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September 4, 2019updated 05 Sep 2019 2:38pm

Youtube to Kill Comments on Kids’ Videos, End Targeted Advertising

"These companies risked children's personal info and abused their powers for profits"

By CBR Staff Writer

Google and Youtube have settled a lawsuit with the Federal Trade Commission (FTC) and New York Attorney General (NY AG)’s office for illegally collecting personal data from young children.

New York Attorney General Letitia James excoriated the companies over their behaviour, saying today that they had “risked children’s personal info and abused their powers for profits” by engaging in the behaviour. 

Youtube Fined: Company Shakes Up Approach to Kids’ Content

The FTC and NY AG will receive $136 million and $34 million of the settlement, after being accused of using cookies to collect personal information from children without their parents permisson, then serve them targeted adverts. (The sum is approximately 0.125 percent of Google’s 2018 revenues).

As part of the agreement, YouTube will set up a system for channel owners to identify children’s content; and make sure that it obtains parental consent for any collected data used in its ads machine. It is also killing comments on children’s video channels, and ending targeted advertisements aimed at young watchers of Youtube, among a number of other changes.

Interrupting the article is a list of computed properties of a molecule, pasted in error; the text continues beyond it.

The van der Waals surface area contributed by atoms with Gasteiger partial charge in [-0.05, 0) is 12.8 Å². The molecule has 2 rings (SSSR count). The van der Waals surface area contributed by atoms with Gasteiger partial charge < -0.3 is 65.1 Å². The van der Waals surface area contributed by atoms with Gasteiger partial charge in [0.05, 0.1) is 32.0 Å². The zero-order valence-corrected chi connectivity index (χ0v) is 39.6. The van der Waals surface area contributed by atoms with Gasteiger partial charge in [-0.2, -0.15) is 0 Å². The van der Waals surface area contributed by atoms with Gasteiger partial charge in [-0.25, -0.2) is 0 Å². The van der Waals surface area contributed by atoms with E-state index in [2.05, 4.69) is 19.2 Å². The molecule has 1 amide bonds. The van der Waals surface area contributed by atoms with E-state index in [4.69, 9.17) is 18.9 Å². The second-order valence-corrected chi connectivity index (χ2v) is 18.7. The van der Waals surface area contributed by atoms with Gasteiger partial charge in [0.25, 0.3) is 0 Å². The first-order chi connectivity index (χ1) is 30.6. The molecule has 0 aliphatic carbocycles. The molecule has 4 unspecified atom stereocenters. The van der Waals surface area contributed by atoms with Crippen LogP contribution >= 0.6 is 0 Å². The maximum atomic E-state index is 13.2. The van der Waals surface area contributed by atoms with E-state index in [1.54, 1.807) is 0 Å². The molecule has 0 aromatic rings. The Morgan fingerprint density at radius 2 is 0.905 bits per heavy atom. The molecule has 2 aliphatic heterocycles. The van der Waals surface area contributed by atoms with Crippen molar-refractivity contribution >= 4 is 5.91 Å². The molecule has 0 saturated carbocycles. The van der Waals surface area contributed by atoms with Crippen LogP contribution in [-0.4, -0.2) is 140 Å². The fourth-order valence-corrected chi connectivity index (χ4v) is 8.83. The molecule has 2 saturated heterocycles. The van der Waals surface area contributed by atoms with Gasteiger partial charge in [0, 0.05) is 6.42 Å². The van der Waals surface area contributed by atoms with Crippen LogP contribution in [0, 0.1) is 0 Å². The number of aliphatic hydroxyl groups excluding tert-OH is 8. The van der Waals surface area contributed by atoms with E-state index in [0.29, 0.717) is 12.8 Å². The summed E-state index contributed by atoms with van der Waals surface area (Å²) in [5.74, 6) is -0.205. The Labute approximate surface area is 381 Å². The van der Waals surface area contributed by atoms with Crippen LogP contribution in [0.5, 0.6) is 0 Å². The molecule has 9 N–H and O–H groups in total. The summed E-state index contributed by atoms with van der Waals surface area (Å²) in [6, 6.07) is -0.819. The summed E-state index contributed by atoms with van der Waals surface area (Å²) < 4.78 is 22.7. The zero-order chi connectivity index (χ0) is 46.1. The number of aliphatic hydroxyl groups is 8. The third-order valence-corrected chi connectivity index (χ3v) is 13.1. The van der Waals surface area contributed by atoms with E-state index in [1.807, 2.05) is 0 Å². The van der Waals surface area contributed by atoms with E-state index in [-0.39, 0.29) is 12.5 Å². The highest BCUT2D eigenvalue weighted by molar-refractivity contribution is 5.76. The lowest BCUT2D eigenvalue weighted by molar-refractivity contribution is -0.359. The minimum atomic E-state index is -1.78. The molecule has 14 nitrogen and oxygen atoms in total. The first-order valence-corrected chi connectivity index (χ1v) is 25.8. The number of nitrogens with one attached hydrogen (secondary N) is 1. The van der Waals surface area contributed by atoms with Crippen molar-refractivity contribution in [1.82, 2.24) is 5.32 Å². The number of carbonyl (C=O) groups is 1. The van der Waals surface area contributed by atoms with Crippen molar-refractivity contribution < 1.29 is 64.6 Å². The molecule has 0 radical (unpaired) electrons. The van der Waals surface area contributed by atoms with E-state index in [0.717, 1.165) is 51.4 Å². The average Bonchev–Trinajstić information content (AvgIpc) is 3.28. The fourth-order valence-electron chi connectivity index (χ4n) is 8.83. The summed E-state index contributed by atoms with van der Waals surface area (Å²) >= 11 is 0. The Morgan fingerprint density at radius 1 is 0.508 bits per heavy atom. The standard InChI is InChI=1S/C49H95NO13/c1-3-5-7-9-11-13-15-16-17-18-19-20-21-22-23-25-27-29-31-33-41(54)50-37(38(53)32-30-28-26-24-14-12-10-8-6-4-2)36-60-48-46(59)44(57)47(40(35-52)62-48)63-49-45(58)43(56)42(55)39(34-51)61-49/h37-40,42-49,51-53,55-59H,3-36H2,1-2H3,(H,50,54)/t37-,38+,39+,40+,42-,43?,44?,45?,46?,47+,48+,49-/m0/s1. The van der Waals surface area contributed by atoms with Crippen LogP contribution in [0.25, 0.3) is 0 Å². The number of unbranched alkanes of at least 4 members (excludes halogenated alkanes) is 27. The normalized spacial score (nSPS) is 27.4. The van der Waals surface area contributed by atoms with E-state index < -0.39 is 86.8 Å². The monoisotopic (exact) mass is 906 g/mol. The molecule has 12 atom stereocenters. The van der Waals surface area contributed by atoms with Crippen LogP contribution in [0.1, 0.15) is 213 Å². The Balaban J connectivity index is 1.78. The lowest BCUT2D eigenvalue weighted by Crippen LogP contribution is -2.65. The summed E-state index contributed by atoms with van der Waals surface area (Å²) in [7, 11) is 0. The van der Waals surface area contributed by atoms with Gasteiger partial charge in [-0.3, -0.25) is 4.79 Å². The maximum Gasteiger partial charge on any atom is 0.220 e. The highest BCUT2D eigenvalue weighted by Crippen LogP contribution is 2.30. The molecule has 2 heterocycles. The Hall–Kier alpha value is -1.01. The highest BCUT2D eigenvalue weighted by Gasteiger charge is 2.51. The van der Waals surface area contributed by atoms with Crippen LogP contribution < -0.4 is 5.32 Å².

Read this – Google Plans to Use Chrome APIs  instead of Cookies to Track Ad Conversions

The fine is the largest the FTC has secured from a company for alleged breach of the Children’s Online Privacy Protection Act (COPPA) Rule, and a reflection of the increasingly challenging regulatory climate for the tech giant as privacy headwinds blow increasingly strongly, however fiscally insignificant the fine may be to the company’s bottom line.

With the NY AG, the FTC had claimed Google and its subsidiary Youtube  violated COPPA by collecting personal information (in the form of cookies, used to track users across the Internet) “from viewers of child-directed channels” without first notifying and gaining consent of parents.

Google responded to the fine today with a blog on its Youtube blog channel, saying: “We are changing how we treat data for children’s content on YouTube. Starting in four months, we will treat data from anyone watching children’s content on YouTube as coming from a child, regardless of the age of the user.”

Despite just today claiming in its post that Youtube “from its earliest days has been a site for people over 13”, the FTC found that Google and YouTube told Mattel, maker of Barbie and Monster High toys, that “YouTube is today’s leader in reaching children age 6-11 against top TV channels” and told Hasbro that YouTube is the “#1 website regularly visited by kids.”

As a result of the investigation, Youtube will also stop serving personalised ads on children’s content entirely, and some features will no longer be available on this type of content, like comments and notifications, it added.

It will also use machine learning “to find videos that clearly target young audiences, for example those that have an emphasis on kids characters, themes, toys, or games.”

Youtube said: “We know these changes will have a significant business impact on family and kids creators who have been building both wonderful content and thriving businesses, so we’ve worked to give impacted creators four months to adjust before changes take effect on YouTube.”

Banner image credit Ludovic Toinel, Creative Commons, Unsplash.


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